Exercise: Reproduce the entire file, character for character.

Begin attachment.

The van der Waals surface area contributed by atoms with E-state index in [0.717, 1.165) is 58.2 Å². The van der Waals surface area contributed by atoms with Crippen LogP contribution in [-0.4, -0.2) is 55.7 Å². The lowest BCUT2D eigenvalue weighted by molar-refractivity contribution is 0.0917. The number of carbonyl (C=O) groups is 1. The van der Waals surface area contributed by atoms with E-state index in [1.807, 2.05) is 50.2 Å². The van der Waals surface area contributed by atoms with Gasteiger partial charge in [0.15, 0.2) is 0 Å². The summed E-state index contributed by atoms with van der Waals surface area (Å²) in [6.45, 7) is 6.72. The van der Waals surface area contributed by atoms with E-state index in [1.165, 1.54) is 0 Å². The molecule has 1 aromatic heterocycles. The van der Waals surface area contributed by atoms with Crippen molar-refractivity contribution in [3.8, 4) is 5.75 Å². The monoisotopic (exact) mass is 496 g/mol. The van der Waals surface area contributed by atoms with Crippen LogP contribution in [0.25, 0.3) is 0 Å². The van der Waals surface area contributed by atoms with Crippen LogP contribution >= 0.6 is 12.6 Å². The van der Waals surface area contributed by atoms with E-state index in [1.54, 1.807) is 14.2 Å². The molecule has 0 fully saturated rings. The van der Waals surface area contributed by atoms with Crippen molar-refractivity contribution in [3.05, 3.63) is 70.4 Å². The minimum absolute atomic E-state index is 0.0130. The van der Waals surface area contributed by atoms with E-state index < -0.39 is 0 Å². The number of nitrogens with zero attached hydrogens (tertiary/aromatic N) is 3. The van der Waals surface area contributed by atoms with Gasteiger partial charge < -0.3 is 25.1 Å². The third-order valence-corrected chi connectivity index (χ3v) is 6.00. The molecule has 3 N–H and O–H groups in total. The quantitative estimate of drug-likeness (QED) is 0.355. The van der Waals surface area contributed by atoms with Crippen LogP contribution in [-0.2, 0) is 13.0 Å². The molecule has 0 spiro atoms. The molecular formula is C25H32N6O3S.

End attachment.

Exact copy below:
The van der Waals surface area contributed by atoms with E-state index in [0.717, 1.165) is 58.2 Å². The van der Waals surface area contributed by atoms with Crippen LogP contribution in [-0.4, -0.2) is 55.7 Å². The lowest BCUT2D eigenvalue weighted by molar-refractivity contribution is 0.0917. The number of carbonyl (C=O) groups is 1. The van der Waals surface area contributed by atoms with E-state index in [1.807, 2.05) is 50.2 Å². The van der Waals surface area contributed by atoms with Gasteiger partial charge in [0.15, 0.2) is 0 Å². The summed E-state index contributed by atoms with van der Waals surface area (Å²) in [6.45, 7) is 6.72. The van der Waals surface area contributed by atoms with E-state index in [1.165, 1.54) is 0 Å². The molecule has 1 aromatic heterocycles. The van der Waals surface area contributed by atoms with Crippen molar-refractivity contribution in [3.8, 4) is 5.75 Å². The monoisotopic (exact) mass is 496 g/mol. The van der Waals surface area contributed by atoms with Crippen LogP contribution in [0.25, 0.3) is 0 Å². The van der Waals surface area contributed by atoms with Crippen LogP contribution >= 0.6 is 12.6 Å². The van der Waals surface area contributed by atoms with E-state index in [1.54, 1.807) is 14.2 Å². The molecule has 0 fully saturated rings. The van der Waals surface area contributed by atoms with Crippen molar-refractivity contribution in [3.05, 3.63) is 70.4 Å². The minimum absolute atomic E-state index is 0.0130. The van der Waals surface area contributed by atoms with E-state index < -0.39 is 0 Å². The number of nitrogens with zero attached hydrogens (tertiary/aromatic N) is 3. The van der Waals surface area contributed by atoms with Gasteiger partial charge < -0.3 is 25.1 Å². The third-order valence-corrected chi connectivity index (χ3v) is 6.00. The molecule has 3 N–H and O–H groups in total. The quantitative estimate of drug-likeness (QED) is 0.355. The van der Waals surface area contributed by atoms with Crippen LogP contribution in [-0.2, 0) is 13.0 Å². The molecule has 0 spiro atoms. The molecular formula is C25H32N6O3S.